Tags: Retail Sales | Consumer Spending | Shoppers | Economy

Retail Sales Post Largest Decline in 11 Months

Wednesday, 14 January 2015 08:39 AM


With the job market on a roll and gas prices falling, consumers are spending away, right?

Not so fast. Americans actually cut back on spending last month after shopping freely in November, perplexing analysts who expected strong retail sales in December.

Retail sales fell a seasonally adjusted 0.9 percent from the previous month, the Commerce Department said Wednesday. That's the largest drop since January. Much of the decline occurred because gas station sales retreated sharply due to lower prices. But sales in most other categories also lost ground.

There's no need to worry yet, however. Consumers will likely bounce back in the coming months on the back of healthy job gains and rising confidence. Economists say many temporary factors likely held back sales in December.

Excluding the volatile categories of gas, autos, building materials and restaurants, sales dropped 0.4 percent after rising 0.6 percent in November. Online and mail-order sales fell 0.3 percent, the most since April.

The disappointing figures came after strong sales gains in November, which many economists said may have caused shoppers to pull back last month. And the financial benefit of falling gas prices can also take time to register with consumers. It may take a month or two of persistent savings before consumers begin to spend the windfall.

With hiring still strong, consumer confidence rising, and Americans' household finances in better shape, most economists expect consumers to spend at a healthy pace this year, supporting solid economic growth.

"This isn't the start of a collapse in activity ... as that doesn't fit with the strength of employment growth and consumer confidence," Paul Diggle, an economist at Capital Economics, said in a note to clients. "As such, retail sales will strengthen again before too long."

And holiday retail sales overall, which include both November and December data but exclude gas, autos, and restaurant spending, were the highest since 2011, according to the National Retail Federation and some independent economists.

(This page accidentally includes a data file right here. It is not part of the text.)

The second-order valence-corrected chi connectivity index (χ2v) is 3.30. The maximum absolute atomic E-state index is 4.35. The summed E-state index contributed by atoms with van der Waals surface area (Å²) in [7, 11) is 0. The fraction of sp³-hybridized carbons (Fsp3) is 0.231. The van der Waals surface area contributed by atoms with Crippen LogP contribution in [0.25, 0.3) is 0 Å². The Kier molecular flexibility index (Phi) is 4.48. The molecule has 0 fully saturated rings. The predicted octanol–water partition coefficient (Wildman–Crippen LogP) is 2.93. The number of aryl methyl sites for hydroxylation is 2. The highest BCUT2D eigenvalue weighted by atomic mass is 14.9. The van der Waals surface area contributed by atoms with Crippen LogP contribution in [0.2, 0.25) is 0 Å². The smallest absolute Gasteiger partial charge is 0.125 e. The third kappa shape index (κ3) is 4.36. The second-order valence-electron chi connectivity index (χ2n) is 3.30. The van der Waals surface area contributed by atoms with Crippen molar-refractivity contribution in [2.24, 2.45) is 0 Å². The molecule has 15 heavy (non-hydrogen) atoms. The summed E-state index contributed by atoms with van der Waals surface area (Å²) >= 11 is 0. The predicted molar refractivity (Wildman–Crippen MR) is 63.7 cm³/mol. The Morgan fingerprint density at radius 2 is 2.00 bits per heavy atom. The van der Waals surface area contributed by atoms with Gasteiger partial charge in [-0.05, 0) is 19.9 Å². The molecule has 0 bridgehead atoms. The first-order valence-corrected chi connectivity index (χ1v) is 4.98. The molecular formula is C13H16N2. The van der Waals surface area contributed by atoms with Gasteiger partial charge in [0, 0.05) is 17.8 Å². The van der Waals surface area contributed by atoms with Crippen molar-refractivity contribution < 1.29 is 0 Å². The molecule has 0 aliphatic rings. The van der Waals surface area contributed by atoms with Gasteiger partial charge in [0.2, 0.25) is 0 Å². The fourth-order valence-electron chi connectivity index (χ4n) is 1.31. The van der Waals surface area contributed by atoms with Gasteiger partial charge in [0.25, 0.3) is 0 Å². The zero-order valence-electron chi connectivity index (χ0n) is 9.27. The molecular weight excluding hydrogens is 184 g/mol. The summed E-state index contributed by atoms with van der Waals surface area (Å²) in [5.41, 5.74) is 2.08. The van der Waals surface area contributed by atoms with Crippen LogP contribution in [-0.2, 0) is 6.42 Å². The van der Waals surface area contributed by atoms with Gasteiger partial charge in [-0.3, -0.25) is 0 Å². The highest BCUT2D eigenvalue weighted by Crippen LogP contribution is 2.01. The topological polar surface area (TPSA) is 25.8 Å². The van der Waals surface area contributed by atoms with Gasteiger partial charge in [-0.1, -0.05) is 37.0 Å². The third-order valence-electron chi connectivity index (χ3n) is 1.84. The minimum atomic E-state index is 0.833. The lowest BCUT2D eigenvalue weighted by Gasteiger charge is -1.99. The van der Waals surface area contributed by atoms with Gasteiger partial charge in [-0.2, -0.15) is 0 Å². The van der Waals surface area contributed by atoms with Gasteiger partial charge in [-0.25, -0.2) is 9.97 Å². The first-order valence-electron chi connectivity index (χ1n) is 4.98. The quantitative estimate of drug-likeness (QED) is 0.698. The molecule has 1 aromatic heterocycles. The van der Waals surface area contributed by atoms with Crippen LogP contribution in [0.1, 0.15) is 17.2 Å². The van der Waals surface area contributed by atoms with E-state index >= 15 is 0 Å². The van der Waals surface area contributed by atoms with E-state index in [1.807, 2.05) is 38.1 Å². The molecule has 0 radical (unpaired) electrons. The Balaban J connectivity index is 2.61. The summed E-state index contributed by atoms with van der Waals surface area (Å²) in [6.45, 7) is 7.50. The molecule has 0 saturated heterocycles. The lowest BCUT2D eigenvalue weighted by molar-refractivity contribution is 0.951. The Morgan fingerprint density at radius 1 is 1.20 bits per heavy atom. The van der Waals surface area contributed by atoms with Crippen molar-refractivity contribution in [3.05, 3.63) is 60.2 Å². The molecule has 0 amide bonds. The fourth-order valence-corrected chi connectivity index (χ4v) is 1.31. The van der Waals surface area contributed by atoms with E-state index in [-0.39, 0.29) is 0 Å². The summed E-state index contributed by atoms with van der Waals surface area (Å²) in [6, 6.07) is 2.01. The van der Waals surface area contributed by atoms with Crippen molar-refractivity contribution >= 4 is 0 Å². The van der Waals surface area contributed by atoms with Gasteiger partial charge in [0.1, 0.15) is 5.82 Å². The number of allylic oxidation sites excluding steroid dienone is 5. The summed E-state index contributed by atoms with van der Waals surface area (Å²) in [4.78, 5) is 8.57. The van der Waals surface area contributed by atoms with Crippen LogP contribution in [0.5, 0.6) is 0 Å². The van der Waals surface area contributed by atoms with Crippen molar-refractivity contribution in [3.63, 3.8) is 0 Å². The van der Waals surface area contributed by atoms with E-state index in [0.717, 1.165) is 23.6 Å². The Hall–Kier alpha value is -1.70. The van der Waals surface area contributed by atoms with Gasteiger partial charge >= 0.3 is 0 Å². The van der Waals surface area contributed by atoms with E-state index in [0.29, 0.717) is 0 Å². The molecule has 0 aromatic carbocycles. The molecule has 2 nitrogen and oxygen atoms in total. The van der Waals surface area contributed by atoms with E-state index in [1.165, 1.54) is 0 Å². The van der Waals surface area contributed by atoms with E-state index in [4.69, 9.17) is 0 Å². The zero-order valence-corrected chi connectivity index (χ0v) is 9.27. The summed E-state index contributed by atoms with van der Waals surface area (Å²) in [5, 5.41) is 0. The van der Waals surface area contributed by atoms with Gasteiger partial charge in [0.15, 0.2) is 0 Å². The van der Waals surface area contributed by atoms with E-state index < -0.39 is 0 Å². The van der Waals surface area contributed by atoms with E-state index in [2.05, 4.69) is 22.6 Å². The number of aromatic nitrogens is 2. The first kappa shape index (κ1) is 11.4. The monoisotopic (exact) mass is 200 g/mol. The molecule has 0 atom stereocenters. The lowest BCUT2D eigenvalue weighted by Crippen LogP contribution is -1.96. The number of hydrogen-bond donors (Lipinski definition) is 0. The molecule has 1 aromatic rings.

Still, the stock market was disappointed by the report. The Dow Jones industrial average fell 266 points in mid-day trading.

Economists cited many reasons why sales fell off in December:
  • Retailers engaged in heavy discounting to boost shopper traffic, which lowers the dollar value of sales. The government's figures aren't adjusted for inflation. When consumer spending figures adjusted for price changes are released next month, they may paint a better picture of consumers' health, economists said. "Retailers were price discounting early and hard," said Chris Christopher, an economist at IHS Global Insight.
  • The holiday shopping season is getting stretched at both ends. Many stores launched the holiday season as early as October and even pulled forward Black Friday promotions days before the traditional Thanksgiving weekend. That likely led to weaker December sales and resulted in the declining importance of a single day within the season. At the same time, gift card sales are not recorded until they're redeemed. Those sales, as a result, may not appear until January.
  • While hiring has been healthy, Americans' paychecks aren't getting any fatter. That limits their ability to spend. Average hourly pay slipped in December, the government said last week, and rose just 1.7 percent last year. That's only slightly ahead of the 1.3 percent inflation rate.
  • Americans have worked hard to repair their finances since the Great Recession, reducing their debt as a percentage of income back to 2003 levels. Still, they are reluctant to run up their credit cards as they did in the past: Total credit card debt fell in November from the previous month, the latest data available. It is still far below pre-recession levels.
General merchandise stores, a category that includes department chains as well as big-box retailers such as Wal-Mart, said that sales fell 0.9 percent in December, the most in four years. Sellers of electronics, building materials and garden supplies, clothes and sporting goods all reported lower sales.

Restaurants were a rare bright spot with a 0.8 percent increase. Sales also rose at furniture, grocery and health products stores.

Sales at gas stations dropped 6.5 percent in December, the steepest drop in six years.

A gallon of gas costs an average of $2.12 a gallon nationwide, according to AAA. That is near the lowest level in more than five years and down from $2.58 just a month ago. AAA estimates that Americans spent $14 billion less on gas in 2014 than the previous year.

Some of those savings have gone toward purchasing new cars. Auto sales jumped 6 percent in 2014 to 16.5 million, according to Autodata. That was the biggest year for the industry since 2006.

However, purchases slowed in December from the previous month. Auto dealers and auto parts stores reported a 0.7 percent sales drop last month, following a big 1.6 percent gain in November.

Consumers may yet show signs of strength this year. There are nearly 3 million more Americans earning paychecks than a year ago, which ought to bolster spending going forward. The unemployment rate has fallen to a six-year low of 5.6 percent.

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Finance
A gauge of U.S. consumer spending unexpectedly fell in December as demand fell almost across the board, but that is probably not the start of a weak trend given lower gasoline prices and a firming labor market.
Retail Sales, Consumer Spending, Shoppers, Economy
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2015-39-14
Wednesday, 14 January 2015 08:39 AM
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